And these phenomena, directly depending on Quantum Theory, (i.e. explained by equation regulating the behaviour of atomic and sub atomic particles in a probabilistic setting),
can only be predicted using the Theory of Probability.
And calculating probabilities took on a central role in many fields, giving us a measure of the “degree of faith in the outcome” of an event
Predictive systems began to use the logics of complex thinking based on Cybernetics and Systems theory. A complex system is made up of a large number of elements. These interact in such a way that the dynamics produced are different from those governing each individual element. Understanding how a bird flies … … does not mean we understand how the flock flies! Complex thinking
Magical-symbolic thinking Rational thinking Complex thinking Thinking involving abstraction and use of universal paradigms: complex aspects are handled as a sum of minor issues to be solved separately Deep knowledge of initial conditions is regained. Correlation among separated issues is highlighted Historical evolution of human predictive thinking Causal reasoning that looks for correlation between acts, symbols or utterances and certain events
20% 6% 24% 15% 10% 30% 35% Predictive Medicine If we apply these historical passages to the history of predictive medicine, we may say that we are trying to move from group prediction to individualized prediction…
to “tailor-made” treatments designed to suit the individual patient The Tailor , GB Moroni, c. 1570, National Gallery, London Prediction in medicine That is… from standard, pre-packaged treatments with patients fitting into stages or risk classes
So, to end this long discourse, from Magical Thinking to Symbolic Thinking to Positivist Thinking and to Complex Rational Thinking, considering the limits of reason, not forgetting the chaos and the relativity, balancing the pros and cons of probability thinking …. Courtesy by S. Wheeler How about a short story to answer the question many of you would like to ask: shall we use predictive models then?
Laius, the king of Thebes, was married to Jocasta but they had no kids. Laius was really sad about this and wanted to understand if an end could be put to his pain.
“ Look, thank God, oops, thank Zeus you have no kids. If ever a son should come from your marriage bed, remember: the boy would kill you, his father, and marry Jocasta, his mother. And this is just the beginning, my friend. Misfortune and disgrace will follow to ruin your house and your kingdom” The Sphynx and Oedipus, J.A. D. Ingres, 1808 Without telling his wife, he travelled to Delphi in Greece and fixed an appointment with the world famous and esteemed oracle. And the oracle said: Laius was frightened to death. “What shall I do to save my life? I’m in danger, man”. So after some thinking he made his decision. He went back to Thebes and without a word of explanation he rejected his wife.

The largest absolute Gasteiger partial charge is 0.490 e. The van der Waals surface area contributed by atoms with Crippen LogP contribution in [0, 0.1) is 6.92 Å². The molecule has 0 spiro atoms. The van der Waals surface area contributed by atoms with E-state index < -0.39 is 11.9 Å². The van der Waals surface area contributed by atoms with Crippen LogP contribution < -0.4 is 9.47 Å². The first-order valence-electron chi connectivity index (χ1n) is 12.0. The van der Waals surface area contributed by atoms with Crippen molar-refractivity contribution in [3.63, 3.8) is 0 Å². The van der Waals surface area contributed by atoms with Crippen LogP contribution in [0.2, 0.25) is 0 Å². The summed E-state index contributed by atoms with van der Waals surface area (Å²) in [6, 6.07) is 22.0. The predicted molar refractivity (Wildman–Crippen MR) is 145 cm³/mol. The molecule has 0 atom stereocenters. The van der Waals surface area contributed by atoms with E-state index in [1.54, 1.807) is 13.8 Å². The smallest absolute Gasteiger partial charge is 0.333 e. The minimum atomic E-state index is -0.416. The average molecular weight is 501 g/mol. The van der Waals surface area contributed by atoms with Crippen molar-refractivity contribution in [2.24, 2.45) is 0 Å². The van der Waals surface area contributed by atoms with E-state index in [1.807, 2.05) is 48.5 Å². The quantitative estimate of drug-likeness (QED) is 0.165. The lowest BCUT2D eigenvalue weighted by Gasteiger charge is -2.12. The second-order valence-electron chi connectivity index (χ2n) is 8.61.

Laius was desperate and scared as hell and tried to get rid of the kid. The problem for Laius was the child was saved and taken to the court of the king of Corinth. There he was given the name Oedipus. Apollo’s Temple , Delphi, VII century BC Oedipus tried as hard as he could to escape the prophecy and kept at a distance from his mother and father. Unfortunately he ended up killing Laius and marrying Jocasta, without realizing that they were his parents. Jocasta was really mad at him for having thrown her out of the house. So, one night, she managed to get him drunk and lie with him. And she got pregnant too!
No doubt! It’s in our human nature to want to know as much as possible beforehand … However, we should not forget that Laius, Jocasta, Oedipus and predictive models The Sphynx and Oedipus J. Ingres, 1808 “ Knowledge may have its purposes, But guessing is always More fun than knowing” Wystan Hugh Auden, Archaeology , Selected Poems, 2007 What’s the moral of this story written by Sophocles in c. 420 BC?
Apart from never accepting a drink from a rejected wife …
And that men have a big Oedipus complex to overcome …
And this is my prediction for our conference: Thank you for your attention As Prostate Cancer Programme Coordinator of the European School of Oncology and as Co-Chair of the conference Considering the esteemed faculty Peter Scardino, Louis Denis, Karim Touijer and I managed to have in the program I am quite sure I can predict a successful, interesting, debated and stimulating conference!